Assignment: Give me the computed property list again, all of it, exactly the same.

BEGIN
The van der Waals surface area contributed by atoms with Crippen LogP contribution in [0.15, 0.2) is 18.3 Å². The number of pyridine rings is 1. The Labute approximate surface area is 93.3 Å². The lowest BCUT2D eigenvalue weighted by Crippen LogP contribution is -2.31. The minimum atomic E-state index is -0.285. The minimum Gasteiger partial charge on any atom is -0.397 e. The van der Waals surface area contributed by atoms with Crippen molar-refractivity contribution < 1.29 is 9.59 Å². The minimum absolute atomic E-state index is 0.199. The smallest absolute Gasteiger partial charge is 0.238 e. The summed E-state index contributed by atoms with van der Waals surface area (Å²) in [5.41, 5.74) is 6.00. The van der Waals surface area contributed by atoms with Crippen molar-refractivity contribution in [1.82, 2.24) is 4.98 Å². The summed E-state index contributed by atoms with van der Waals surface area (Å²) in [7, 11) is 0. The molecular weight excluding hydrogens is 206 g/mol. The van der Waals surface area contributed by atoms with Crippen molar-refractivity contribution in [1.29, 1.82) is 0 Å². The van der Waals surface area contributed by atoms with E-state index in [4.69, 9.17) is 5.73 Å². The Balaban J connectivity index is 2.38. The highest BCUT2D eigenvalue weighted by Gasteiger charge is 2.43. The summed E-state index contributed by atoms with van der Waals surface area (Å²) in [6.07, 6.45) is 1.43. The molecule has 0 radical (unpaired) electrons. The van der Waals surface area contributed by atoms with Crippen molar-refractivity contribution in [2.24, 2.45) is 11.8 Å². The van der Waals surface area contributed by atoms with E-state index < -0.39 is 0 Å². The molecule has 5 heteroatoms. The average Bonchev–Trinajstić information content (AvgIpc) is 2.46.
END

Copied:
The van der Waals surface area contributed by atoms with Crippen LogP contribution in [0.15, 0.2) is 18.3 Å². The number of pyridine rings is 1. The Labute approximate surface area is 93.3 Å². The lowest BCUT2D eigenvalue weighted by Crippen LogP contribution is -2.31. The minimum atomic E-state index is -0.285. The minimum Gasteiger partial charge on any atom is -0.397 e. The van der Waals surface area contributed by atoms with Crippen molar-refractivity contribution < 1.29 is 9.59 Å². The minimum absolute atomic E-state index is 0.199. The smallest absolute Gasteiger partial charge is 0.238 e. The summed E-state index contributed by atoms with van der Waals surface area (Å²) in [5.41, 5.74) is 6.00. The van der Waals surface area contributed by atoms with Crippen molar-refractivity contribution in [1.82, 2.24) is 4.98 Å². The summed E-state index contributed by atoms with van der Waals surface area (Å²) in [7, 11) is 0. The molecular weight excluding hydrogens is 206 g/mol. The van der Waals surface area contributed by atoms with Crippen molar-refractivity contribution in [1.29, 1.82) is 0 Å². The van der Waals surface area contributed by atoms with E-state index in [4.69, 9.17) is 5.73 Å². The Balaban J connectivity index is 2.38. The highest BCUT2D eigenvalue weighted by Gasteiger charge is 2.43. The summed E-state index contributed by atoms with van der Waals surface area (Å²) in [6.07, 6.45) is 1.43. The molecule has 0 radical (unpaired) electrons. The van der Waals surface area contributed by atoms with Crippen molar-refractivity contribution in [2.24, 2.45) is 11.8 Å². The van der Waals surface area contributed by atoms with E-state index < -0.39 is 0 Å². The molecule has 5 heteroatoms. The average Bonchev–Trinajstić information content (AvgIpc) is 2.46.